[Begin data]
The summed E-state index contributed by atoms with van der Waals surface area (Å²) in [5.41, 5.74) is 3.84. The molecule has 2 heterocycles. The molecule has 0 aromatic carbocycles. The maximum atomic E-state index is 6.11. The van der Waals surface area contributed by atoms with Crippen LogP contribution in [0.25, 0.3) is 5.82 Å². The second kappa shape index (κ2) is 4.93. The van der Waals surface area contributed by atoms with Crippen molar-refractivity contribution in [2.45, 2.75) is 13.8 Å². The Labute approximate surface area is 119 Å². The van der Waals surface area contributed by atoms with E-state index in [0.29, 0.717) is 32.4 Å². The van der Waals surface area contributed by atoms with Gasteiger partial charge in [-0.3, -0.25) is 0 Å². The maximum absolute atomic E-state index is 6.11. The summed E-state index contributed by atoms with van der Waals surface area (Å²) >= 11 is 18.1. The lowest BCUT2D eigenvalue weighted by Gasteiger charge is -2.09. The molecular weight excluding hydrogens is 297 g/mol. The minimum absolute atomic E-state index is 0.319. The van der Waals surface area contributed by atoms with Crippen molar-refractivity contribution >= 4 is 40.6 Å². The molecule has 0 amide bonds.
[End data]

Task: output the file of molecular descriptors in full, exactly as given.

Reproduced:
The summed E-state index contributed by atoms with van der Waals surface area (Å²) in [5.41, 5.74) is 3.84. The molecule has 2 heterocycles. The molecule has 0 aromatic carbocycles. The maximum atomic E-state index is 6.11. The van der Waals surface area contributed by atoms with Crippen LogP contribution in [0.25, 0.3) is 5.82 Å². The second kappa shape index (κ2) is 4.93. The van der Waals surface area contributed by atoms with Crippen molar-refractivity contribution in [2.45, 2.75) is 13.8 Å². The Labute approximate surface area is 119 Å². The van der Waals surface area contributed by atoms with E-state index in [0.29, 0.717) is 32.4 Å². The van der Waals surface area contributed by atoms with Gasteiger partial charge in [-0.3, -0.25) is 0 Å². The maximum absolute atomic E-state index is 6.11. The summed E-state index contributed by atoms with van der Waals surface area (Å²) >= 11 is 18.1. The lowest BCUT2D eigenvalue weighted by Gasteiger charge is -2.09. The molecular weight excluding hydrogens is 297 g/mol. The minimum absolute atomic E-state index is 0.319. The van der Waals surface area contributed by atoms with Crippen molar-refractivity contribution >= 4 is 40.6 Å². The molecule has 0 amide bonds.